The geologists Prof. Dr. Stefan Hergarten and Prof. Dr. Thomas Kenkmann from the Institute of Earth and Environmental Sciences of the University of Freiburg have published the world’s first study on the question of how many meteorite craters there should be on the Earth’s surface. A…
The geologists Prof. Dr. Stefan Hergarten and Prof. Dr. Thomas Kenkmann from the Institute of Earth and Environmental Sciences of the University of Freiburg have published the world’s first study on the question of how many meteorite craters there should be on the Earth’s surface. A total of 188 have been confirmed so far, and 340 are still awaiting discovery according to the results of a probability calculation presented by the two researchers in the journal Earth and Planetary Science Letters.
Meteorite impacts have shaped the development of the Earth and life repeatedly in the past. The extinction of the dinosaurs, for instance, is thought to have been brought on by a mega-collision at the end of the Cretaceous period. But how many traces of large and small impacts have survived the test of time? In comparison to the more than 300,000 impact craters on Mars, the mere 188 confirmed craters on Earth seem almost negligible. Moreover, 60 of them are buried under sediments. Advances in remote sensing have not led to the expected boom in crater discoveries: An average of only one to two meteorite craters are discovered per year, most of them already heavily eroded.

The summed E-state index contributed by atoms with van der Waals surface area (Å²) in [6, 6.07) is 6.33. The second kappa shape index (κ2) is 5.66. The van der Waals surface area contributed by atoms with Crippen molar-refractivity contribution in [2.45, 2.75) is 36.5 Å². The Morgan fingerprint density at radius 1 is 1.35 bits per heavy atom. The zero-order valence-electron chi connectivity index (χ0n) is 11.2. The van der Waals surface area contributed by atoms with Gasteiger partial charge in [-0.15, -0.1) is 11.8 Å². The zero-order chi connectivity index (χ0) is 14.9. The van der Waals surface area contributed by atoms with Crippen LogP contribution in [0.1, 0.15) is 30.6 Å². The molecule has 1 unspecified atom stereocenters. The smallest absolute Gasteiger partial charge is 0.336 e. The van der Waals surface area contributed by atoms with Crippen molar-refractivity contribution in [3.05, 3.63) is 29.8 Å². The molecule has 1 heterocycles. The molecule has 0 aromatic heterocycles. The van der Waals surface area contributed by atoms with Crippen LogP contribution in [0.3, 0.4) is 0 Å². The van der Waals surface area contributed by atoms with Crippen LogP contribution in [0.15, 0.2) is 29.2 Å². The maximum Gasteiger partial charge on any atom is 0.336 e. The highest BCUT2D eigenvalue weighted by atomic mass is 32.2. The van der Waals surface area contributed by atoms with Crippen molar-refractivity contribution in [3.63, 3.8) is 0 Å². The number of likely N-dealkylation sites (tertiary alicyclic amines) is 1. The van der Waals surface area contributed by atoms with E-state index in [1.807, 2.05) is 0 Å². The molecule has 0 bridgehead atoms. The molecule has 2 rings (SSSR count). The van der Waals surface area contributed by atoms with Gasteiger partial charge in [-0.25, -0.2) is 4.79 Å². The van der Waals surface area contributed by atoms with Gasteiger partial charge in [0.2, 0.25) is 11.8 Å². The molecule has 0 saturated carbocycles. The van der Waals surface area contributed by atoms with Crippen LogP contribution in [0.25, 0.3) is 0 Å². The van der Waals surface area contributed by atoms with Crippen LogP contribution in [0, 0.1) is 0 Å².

The probability of a meteorite impact on Earth is not fundamentally different than on Mars. However, the Earth’s surface changes much more quickly. As a result, the craters remain visible for a much shorter period of time, meaning that many less of them are detectible today. “The main challenge of the study was to estimate the long-term effect of erosion, which causes craters to disappear over time,” says Hergarten. The life span of a crater depends on the rate of erosion and its size. Large craters can achieve a life span of several 100 million years, depending on the region in which they are located. On the other hand, large impacts are much rarer than small impacts. The solution was to compare the amount of confirmed craters of different sizes, calculate the expected frequency of the impacts on the basis of the known probabilities, and combine this information to infer the rates of erosion.
“A surprising, initially sobering finding we made was that there are not many craters of above six kilometers in diameter left to discover on the Earth’s surface,” reports Hergarten. In the case of smaller craters, on the other hand, the scientists found the current list to be far from complete: Around 90 craters with a diameter of one to six kilometers and a further 250 with a diameter of 250 to 1000 meters are still awaiting discovery. While there are undoubtedly still a number undiscovered large craters buried deep under sediments, they are much more difficult to detect and confirm.